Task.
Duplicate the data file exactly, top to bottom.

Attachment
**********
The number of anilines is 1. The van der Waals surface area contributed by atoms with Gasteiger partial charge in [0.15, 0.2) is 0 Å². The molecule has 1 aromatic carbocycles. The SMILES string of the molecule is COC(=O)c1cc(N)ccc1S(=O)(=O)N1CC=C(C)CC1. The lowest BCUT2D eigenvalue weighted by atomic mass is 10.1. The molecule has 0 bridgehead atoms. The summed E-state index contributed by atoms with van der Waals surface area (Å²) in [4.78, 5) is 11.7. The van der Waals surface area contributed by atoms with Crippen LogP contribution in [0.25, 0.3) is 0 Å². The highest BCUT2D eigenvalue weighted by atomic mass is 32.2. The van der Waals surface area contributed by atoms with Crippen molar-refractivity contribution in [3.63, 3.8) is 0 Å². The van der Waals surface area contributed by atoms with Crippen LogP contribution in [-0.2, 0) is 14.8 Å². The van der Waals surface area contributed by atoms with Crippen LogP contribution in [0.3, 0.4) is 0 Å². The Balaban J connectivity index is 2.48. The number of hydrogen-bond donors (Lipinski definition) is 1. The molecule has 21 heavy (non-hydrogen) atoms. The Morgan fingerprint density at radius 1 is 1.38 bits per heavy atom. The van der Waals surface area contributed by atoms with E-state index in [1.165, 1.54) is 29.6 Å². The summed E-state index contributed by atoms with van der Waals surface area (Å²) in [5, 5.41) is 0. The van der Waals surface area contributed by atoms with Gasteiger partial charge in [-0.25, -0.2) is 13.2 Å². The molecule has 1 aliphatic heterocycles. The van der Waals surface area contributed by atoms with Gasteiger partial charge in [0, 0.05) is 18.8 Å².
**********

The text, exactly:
The number of anilines is 1. The van der Waals surface area contributed by atoms with Gasteiger partial charge in [0.15, 0.2) is 0 Å². The molecule has 1 aromatic carbocycles. The SMILES string of the molecule is COC(=O)c1cc(N)ccc1S(=O)(=O)N1CC=C(C)CC1. The lowest BCUT2D eigenvalue weighted by atomic mass is 10.1. The molecule has 0 bridgehead atoms. The summed E-state index contributed by atoms with van der Waals surface area (Å²) in [4.78, 5) is 11.7. The van der Waals surface area contributed by atoms with Crippen LogP contribution in [0.25, 0.3) is 0 Å². The highest BCUT2D eigenvalue weighted by atomic mass is 32.2. The van der Waals surface area contributed by atoms with Crippen molar-refractivity contribution in [3.63, 3.8) is 0 Å². The van der Waals surface area contributed by atoms with Crippen LogP contribution in [-0.2, 0) is 14.8 Å². The van der Waals surface area contributed by atoms with Crippen LogP contribution in [0.3, 0.4) is 0 Å². The Balaban J connectivity index is 2.48. The number of hydrogen-bond donors (Lipinski definition) is 1. The molecule has 21 heavy (non-hydrogen) atoms. The Morgan fingerprint density at radius 1 is 1.38 bits per heavy atom. The van der Waals surface area contributed by atoms with E-state index in [1.165, 1.54) is 29.6 Å². The summed E-state index contributed by atoms with van der Waals surface area (Å²) in [5, 5.41) is 0. The van der Waals surface area contributed by atoms with Gasteiger partial charge in [-0.25, -0.2) is 13.2 Å². The molecule has 1 aliphatic heterocycles. The van der Waals surface area contributed by atoms with Gasteiger partial charge in [0, 0.05) is 18.8 Å².